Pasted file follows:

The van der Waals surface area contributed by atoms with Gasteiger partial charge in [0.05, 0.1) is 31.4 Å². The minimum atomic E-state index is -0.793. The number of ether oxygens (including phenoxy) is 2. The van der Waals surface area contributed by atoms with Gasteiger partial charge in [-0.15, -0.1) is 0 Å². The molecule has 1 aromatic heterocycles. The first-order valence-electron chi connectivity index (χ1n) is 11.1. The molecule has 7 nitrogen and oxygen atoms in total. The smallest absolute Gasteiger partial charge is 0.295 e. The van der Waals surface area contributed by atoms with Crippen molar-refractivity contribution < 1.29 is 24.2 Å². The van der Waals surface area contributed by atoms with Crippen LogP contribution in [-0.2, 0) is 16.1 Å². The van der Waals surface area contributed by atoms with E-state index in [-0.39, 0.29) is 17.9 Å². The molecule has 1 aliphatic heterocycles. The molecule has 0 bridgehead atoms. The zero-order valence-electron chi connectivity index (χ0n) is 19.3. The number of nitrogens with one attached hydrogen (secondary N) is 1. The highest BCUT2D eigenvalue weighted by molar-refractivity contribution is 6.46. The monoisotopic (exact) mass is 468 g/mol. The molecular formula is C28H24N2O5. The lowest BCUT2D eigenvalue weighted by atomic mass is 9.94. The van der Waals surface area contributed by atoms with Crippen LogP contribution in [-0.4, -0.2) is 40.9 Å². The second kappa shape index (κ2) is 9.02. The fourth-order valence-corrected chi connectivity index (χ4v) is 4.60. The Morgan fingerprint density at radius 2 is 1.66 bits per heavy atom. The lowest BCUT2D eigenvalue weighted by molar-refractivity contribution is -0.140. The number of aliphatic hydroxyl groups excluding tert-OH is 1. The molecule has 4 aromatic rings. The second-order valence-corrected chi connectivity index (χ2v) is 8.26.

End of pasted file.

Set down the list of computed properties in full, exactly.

The van der Waals surface area contributed by atoms with Gasteiger partial charge in [0.05, 0.1) is 31.4 Å². The minimum atomic E-state index is -0.793. The number of ether oxygens (including phenoxy) is 2. The van der Waals surface area contributed by atoms with Gasteiger partial charge in [-0.15, -0.1) is 0 Å². The molecule has 1 aromatic heterocycles. The first-order valence-electron chi connectivity index (χ1n) is 11.1. The molecule has 7 nitrogen and oxygen atoms in total. The smallest absolute Gasteiger partial charge is 0.295 e. The van der Waals surface area contributed by atoms with Crippen molar-refractivity contribution < 1.29 is 24.2 Å². The van der Waals surface area contributed by atoms with Crippen LogP contribution in [-0.2, 0) is 16.1 Å². The van der Waals surface area contributed by atoms with E-state index in [-0.39, 0.29) is 17.9 Å². The molecule has 1 aliphatic heterocycles. The molecule has 0 bridgehead atoms. The zero-order valence-electron chi connectivity index (χ0n) is 19.3. The number of nitrogens with one attached hydrogen (secondary N) is 1. The highest BCUT2D eigenvalue weighted by molar-refractivity contribution is 6.46. The monoisotopic (exact) mass is 468 g/mol. The molecular formula is C28H24N2O5. The lowest BCUT2D eigenvalue weighted by atomic mass is 9.94. The van der Waals surface area contributed by atoms with Crippen LogP contribution in [-0.4, -0.2) is 40.9 Å². The second kappa shape index (κ2) is 9.02. The fourth-order valence-corrected chi connectivity index (χ4v) is 4.60. The Morgan fingerprint density at radius 2 is 1.66 bits per heavy atom. The lowest BCUT2D eigenvalue weighted by molar-refractivity contribution is -0.140. The number of aliphatic hydroxyl groups excluding tert-OH is 1. The molecule has 4 aromatic rings. The second-order valence-corrected chi connectivity index (χ2v) is 8.26.